Eight out of ten members are men

Eight out of ten members are men

In the majestic palace of the Norwegian Academy of Sciences in Oslo's Dramnsvian, among busts and portraits of elderly people, a camera crew cleans equipment together. They filmed a video to announce the Abel Prize in Mathematics. It amounts, as is almost always the case, to tento man.

facts

Scientific academies

There are three national scientific academies in Norway:

  • The Norwegian Academy of Sciences in Oslo has 950 members divided into the Mathematical Sciences Chapter and the Humanities and Social Sciences Chapter. 149 foreign members. The percentage of women is 25 percent. H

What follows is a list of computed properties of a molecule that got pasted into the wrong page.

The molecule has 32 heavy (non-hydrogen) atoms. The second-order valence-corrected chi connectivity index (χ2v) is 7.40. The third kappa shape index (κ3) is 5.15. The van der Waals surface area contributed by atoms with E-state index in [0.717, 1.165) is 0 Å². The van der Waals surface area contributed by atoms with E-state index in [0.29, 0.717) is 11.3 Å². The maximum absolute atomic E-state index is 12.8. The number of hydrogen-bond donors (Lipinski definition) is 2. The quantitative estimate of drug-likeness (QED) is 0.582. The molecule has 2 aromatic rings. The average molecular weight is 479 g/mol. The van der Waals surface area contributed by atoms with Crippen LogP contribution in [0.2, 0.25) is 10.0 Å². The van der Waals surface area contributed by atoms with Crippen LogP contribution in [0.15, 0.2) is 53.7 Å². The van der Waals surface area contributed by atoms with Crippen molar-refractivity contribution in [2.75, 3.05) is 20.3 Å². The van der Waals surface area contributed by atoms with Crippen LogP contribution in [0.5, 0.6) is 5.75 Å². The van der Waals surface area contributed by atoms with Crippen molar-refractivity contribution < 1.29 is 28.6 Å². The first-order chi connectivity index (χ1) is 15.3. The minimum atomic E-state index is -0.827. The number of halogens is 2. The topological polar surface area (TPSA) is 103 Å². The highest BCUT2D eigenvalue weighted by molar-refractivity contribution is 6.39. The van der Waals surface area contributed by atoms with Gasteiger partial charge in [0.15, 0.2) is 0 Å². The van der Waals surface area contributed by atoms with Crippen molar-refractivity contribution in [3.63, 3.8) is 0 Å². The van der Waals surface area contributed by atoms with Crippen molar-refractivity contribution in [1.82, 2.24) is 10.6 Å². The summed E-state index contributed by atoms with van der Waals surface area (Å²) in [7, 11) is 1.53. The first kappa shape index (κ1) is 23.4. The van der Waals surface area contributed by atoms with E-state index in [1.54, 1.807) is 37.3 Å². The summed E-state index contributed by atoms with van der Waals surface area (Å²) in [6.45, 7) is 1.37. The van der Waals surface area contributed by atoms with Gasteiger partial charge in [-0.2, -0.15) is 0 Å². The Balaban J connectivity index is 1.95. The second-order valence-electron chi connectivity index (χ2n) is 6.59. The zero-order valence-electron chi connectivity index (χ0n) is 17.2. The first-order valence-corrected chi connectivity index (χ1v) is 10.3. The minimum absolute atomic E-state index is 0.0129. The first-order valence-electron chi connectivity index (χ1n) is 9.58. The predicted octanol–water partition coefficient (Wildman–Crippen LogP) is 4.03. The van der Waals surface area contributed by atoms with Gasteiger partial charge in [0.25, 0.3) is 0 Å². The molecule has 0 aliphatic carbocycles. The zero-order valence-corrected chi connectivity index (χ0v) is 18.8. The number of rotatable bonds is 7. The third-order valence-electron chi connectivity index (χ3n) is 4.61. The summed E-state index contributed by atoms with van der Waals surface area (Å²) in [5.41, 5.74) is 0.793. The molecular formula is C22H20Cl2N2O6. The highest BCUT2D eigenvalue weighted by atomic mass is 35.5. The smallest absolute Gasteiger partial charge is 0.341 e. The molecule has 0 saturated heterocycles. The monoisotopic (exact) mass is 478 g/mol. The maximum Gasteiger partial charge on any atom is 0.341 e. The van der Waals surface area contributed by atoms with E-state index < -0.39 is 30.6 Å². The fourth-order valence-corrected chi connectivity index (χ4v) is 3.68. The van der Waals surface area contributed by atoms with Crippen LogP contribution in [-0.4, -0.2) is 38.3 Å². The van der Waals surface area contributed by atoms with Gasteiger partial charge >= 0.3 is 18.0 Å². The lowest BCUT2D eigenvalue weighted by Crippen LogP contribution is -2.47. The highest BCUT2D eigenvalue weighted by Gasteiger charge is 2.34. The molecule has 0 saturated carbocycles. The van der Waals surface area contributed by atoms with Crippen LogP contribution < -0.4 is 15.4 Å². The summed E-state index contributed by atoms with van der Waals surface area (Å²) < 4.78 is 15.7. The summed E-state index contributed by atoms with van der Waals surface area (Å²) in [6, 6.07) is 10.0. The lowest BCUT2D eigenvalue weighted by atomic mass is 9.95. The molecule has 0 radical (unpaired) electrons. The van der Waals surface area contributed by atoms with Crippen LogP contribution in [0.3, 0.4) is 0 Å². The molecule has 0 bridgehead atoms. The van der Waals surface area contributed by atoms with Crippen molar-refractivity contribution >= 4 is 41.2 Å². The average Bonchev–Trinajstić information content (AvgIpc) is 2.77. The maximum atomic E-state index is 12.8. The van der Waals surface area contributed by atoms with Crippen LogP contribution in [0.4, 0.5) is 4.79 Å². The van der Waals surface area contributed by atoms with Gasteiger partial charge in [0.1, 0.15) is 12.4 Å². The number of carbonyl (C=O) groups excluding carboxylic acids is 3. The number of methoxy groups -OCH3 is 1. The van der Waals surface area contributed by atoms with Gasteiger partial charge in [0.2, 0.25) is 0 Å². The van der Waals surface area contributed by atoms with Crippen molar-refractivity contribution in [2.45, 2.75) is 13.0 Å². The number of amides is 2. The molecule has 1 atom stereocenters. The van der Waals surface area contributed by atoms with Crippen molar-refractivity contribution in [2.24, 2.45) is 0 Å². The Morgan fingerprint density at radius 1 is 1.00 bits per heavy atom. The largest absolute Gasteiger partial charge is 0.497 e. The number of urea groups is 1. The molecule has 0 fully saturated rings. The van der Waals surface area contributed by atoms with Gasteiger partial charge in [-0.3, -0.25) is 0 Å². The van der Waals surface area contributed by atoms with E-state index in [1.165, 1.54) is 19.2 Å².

• The Royal Norwegian Society of Science in Trondheim has 872 members (January 1, 2024). The Humanities chapter has 365 members, while the Science chapter has 507 members. The percentage of women is 22.82 percent combined for both categories.
  • The Norwegian Academy of Science and Technology in Trondheim has about 660 members, of whom 93 are women (about 14 percent).
  • In addition, we have the Academy of Young Researchers, affiliated with the Norwegian Academy of Sciences, as well as local academies such as the Agder Academy of Sciences and the Academy of Sciences in Stavanger.

Science academies in Norway are, in general, heavily male.

Together, the three large national academies have approximately 2,500 members. 79 percent men.

This is the percentage of women in the three academies.

  • Norwegian Academy of Sciences in Oslo (DNVA): 25 percent women.